(Digression: it reminded me of one of the funniest jokes on the TV show Sledge Hammer! Detective Sledge Hammer and his partner had to find a businessman for questioning. The partner mentioned that every week at that time, he'd go for a massage. "Oh, great! We'll never find him in the city!" "No, he goes for a real massage." "Oh, there's only two or three of those.")

I felt a little self-conscious because my feet tend to sweat a lot and I worry about foot odor. Combine that with heredity (when it comes to foot odor, my dad has a set of feet that should be outlawed by the Geneva Convention), and all I could think was this was going to be a very bad idea. Not at all. First, she put on latex gloves and rubbed my feet down with Purell, then peppermint oil. Then she got to work. I didn't really notice her actions as we started talking about the art of creating comics and writing in particular. In fact, I didn't realize the progress being made until she switched feet.

So, did it work?

My feet never felt better.

So if you are thinking of getting a massage from this group, I highly recommend it. Just be a gentleman, and tip them well.

WHAD'YA KNOW? -- Onrie Kompan is remarkable. I've done shows with him. While people like me sit at our tables, Kompan stands in front of his table, working the crowd and making connections. It's working for him, with the first issue of his newest Yi Soon Shin comic getting an initial print run of over 5,000 copies. For a comic with no distribution, it's all him going to shows. He's a swell guy, too.

Kompan doesn't slow down at all. He has started a new web site to help people in the trenches. The site is Freedable Comics (http://www.freedablecomics.com). It is an advertiser supported site that lets people put their stuff up and actually track who is checking your stuff out, breaks down demographics, and other things to help you focus your efforts and reach your best possible audience.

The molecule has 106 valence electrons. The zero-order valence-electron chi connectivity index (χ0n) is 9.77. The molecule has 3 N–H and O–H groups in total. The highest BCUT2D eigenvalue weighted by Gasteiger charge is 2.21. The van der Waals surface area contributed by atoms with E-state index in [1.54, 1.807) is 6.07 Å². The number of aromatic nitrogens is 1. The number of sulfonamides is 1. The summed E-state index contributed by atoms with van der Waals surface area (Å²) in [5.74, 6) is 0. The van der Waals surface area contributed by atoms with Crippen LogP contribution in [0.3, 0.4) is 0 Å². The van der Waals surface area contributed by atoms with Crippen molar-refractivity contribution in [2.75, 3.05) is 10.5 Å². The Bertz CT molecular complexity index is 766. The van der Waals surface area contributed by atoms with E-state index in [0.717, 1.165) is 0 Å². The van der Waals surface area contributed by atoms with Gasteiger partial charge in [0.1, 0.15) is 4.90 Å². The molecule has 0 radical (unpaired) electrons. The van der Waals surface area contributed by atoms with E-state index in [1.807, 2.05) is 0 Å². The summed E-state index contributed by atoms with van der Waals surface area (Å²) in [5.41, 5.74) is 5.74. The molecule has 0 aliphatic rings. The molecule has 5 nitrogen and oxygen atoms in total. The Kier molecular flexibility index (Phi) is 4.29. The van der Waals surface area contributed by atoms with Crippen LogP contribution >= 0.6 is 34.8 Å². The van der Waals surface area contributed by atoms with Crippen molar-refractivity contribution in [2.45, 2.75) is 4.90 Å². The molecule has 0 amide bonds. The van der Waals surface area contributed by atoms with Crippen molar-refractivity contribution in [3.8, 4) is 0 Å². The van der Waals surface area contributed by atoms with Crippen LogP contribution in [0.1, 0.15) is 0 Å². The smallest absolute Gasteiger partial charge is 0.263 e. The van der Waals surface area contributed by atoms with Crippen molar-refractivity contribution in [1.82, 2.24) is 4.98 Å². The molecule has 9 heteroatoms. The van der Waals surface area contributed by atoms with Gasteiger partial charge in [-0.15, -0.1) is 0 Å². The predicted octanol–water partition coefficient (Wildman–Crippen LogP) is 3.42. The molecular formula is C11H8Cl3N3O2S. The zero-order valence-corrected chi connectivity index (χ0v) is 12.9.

CHASING DREAMS -- While the Artist Alley didn't have much, it did have some great stuff. The most noteworthy was Plush Action Toys (http://www.plushactiontoys.com). Custom made plushies, including My Little Pony plushies that are not only remarkably on model, but fully posable (the Twilight Sparkle comes with wings now thanks to the Season 3 finale). They are pricey, in the $500 or higher range, but I can honestly say you are getting your money's worth.

Also there was someone I meant to check out at ChicagoCon last year and C2E2 this year, Erika Swanson. She does a book series called Bellossoms (http://www.bellossoms.com) about anthropomorphic flowers exploring the world. The feel is reminiscent of the old Merry Melodies cartoons, which were about charm and a sense of wonder. I like the cute, and this is chock full of cute. A perfect story to read to your daughter.

Jim McClain was there, trying to spread awareness of his new series Solution Squad that he debuted at C2E2 this year. It's an all ages super team book, and if you are an autograph hound, the book features character sketches by George Perez, Jamal Igle, Ryan Otley, Jason Howard, and Carlo Barberi. His site is at http://www.solutionsquad.net Check it out.